[November 4, 2019] U.S. Senator Jack Reed and Dr. Carla Hayden, Librarian of Congress, convened two events at the Cranston Public Library. "The Future of Libraries" panel discussion was organized by the Office of Library and Information Services (OLIS) and Senator Reed's office to highlight the work of Rhode Island libraries, and the "Celebration & Kickoff: 20th Anniversary of Veterans History Project” was organized by Senator Reed’s office to promote the project to veterans and library staff. Karen Mellor, Chief of Library Services, welcomed the audience and thanked the panelists for agreeing to share their libraries' successes.
The Future of Libraries panel, moderated by Senator Reed and Dr. Hayden, highlighted projects from Rhode Island libraries that focus on equity, diversity and inclusion, community outreach, workforce development, and ebook purchasing. The panel included: Maria Cotto, Bilingual Children's Librarian, Pawtucket Public Library; Ed Garcia, Cranston Public Library; Cheryl Space, Director, Providence Community Library; Steve Spohn, Director, Ocean State Libraries; and Karisa Tashjian, Education Director, Providence Public Library.
The discussion highlighted libraries' unique position to provide engaging programs and high-quality resources and information to diverse communities. By removing barriers such as cost, stigma and fear, libraries can serve as on-ramps to help community members reach their personal and professional goals. The discussion also drew attention to the difficulties that libraries face in funding the growing demand for ebooks and audiobooks, as these resources continue to rise in popularity but are increasingly cost-prohibitive for libraries to purchase.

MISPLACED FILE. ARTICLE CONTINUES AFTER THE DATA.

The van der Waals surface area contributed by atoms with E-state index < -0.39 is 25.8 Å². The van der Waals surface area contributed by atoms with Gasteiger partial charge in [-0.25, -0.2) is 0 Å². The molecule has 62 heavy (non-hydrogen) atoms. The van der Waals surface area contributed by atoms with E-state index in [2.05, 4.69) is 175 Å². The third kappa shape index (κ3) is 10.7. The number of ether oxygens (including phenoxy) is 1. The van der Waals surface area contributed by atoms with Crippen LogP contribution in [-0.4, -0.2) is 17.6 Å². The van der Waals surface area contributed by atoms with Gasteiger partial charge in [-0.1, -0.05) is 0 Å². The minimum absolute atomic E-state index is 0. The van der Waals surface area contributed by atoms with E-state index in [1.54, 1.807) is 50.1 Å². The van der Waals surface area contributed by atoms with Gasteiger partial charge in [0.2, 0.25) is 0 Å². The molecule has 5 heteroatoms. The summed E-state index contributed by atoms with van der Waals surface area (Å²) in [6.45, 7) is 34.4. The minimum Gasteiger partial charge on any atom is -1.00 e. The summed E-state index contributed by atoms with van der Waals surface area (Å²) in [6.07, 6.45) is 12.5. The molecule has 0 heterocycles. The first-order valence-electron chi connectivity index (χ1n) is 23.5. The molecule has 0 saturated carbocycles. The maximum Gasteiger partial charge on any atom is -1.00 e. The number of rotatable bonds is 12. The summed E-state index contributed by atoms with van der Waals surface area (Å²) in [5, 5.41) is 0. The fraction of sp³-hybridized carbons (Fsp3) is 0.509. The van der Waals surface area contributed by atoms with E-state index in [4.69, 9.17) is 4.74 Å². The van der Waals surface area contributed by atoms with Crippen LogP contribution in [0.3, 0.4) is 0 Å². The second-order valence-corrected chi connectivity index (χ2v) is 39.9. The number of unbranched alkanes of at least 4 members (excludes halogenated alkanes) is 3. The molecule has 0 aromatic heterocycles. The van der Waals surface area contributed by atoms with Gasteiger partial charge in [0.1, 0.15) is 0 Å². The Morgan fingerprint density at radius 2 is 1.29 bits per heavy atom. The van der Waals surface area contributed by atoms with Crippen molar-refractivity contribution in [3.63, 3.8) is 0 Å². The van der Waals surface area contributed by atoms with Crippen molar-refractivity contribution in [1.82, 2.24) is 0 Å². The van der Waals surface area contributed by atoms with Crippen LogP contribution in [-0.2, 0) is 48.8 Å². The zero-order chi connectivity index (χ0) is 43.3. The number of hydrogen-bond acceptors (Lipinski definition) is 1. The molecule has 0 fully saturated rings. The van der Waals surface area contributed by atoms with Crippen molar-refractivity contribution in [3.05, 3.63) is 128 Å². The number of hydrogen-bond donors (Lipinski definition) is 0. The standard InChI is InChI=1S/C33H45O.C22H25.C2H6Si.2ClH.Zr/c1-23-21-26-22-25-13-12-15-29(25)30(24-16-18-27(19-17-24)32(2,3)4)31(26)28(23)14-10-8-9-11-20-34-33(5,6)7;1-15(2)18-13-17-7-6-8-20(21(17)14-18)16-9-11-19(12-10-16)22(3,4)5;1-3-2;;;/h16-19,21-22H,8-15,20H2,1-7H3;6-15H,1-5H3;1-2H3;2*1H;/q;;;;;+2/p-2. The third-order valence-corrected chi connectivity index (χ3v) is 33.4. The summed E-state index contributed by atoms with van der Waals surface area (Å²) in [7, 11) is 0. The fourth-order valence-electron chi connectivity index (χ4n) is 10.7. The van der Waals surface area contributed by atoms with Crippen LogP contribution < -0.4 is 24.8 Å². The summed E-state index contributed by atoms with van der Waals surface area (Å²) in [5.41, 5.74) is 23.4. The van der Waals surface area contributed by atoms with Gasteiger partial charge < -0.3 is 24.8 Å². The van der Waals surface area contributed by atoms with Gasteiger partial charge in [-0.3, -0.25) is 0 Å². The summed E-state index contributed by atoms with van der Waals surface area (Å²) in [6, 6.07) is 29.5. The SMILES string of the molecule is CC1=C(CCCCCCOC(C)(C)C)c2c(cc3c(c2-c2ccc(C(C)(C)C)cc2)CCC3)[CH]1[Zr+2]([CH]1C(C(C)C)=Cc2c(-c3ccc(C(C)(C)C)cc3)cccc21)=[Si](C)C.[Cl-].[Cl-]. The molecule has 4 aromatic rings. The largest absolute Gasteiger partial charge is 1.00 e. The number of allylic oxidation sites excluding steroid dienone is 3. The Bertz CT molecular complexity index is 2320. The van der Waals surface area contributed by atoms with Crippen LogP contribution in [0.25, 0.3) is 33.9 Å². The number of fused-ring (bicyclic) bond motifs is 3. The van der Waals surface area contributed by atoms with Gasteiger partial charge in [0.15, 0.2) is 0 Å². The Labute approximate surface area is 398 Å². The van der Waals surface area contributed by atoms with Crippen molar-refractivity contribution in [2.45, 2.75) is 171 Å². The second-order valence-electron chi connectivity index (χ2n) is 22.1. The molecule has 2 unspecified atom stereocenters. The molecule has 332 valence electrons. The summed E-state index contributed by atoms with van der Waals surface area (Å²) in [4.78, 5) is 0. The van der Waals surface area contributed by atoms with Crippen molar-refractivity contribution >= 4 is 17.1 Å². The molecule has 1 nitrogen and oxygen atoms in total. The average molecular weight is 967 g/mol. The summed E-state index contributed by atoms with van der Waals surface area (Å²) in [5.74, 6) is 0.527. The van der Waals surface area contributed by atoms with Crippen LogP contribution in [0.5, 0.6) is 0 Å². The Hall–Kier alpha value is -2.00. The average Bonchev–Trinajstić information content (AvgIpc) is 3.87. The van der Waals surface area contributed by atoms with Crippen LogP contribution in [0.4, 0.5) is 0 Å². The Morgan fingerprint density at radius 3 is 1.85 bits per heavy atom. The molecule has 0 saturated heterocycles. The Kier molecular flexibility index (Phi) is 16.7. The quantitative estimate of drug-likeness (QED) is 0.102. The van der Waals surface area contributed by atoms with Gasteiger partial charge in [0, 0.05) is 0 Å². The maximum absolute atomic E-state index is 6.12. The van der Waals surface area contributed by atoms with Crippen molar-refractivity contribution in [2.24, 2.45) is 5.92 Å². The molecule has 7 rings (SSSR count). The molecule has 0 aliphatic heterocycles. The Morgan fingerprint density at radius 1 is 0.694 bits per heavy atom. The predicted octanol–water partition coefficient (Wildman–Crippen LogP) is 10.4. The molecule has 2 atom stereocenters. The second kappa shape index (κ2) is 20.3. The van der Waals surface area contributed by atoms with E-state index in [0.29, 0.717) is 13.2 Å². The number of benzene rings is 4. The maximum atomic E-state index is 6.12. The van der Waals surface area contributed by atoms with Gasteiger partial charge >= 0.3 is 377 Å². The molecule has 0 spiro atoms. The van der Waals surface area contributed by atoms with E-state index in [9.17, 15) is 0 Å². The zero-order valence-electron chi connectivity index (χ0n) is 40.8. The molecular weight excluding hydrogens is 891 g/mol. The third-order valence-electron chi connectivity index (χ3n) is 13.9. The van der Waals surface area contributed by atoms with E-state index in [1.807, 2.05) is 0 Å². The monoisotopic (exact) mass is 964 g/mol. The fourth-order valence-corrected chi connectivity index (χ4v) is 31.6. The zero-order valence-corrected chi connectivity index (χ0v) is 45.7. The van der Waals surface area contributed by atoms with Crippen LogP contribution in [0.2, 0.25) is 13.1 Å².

The Veterans History Project of the American Folklife Center at the Library of Congress collects and archives personal accounts of American war veterans and Gold Star Families through audio and video recordings, photographs, letters, diaries and memoirs. These materials are made accessible to the public so that future generations may understand the realities of war through listening to the voices of those who served. Senator Reed and Dr. Hayden gave opening remarks, followed by Kasim Yarn, Director of the RI Office of Veterans Affairs, and Ginny Hanson, U.S. Navy (Ret.), who has recorded her story for the project.
The speakers emphasized the positive impact this project has had, not only for researchers, veterans and families who now have access to the vast public record that has been created, but for the veterans and families who have recorded their stories and felt that healing effects that sharing can have. Dr. Hayden described learning from veterans experiencing challenges that “being able to tell your story, or to think about the experiences in a safe setting, a quiet setting, a non-judgmental setting, has been very helpful.”
Five veterans in attendance were paired with interviewers and went into sessions to record their stories for the project. All attendees received resources to learn more about becoming interviewers and other ways to get involved in the project. Visit the Veterans History Project of the American Folklife Center at the Library of Congress to explore the collection, learn more and get involved as an interviewer or interviewee.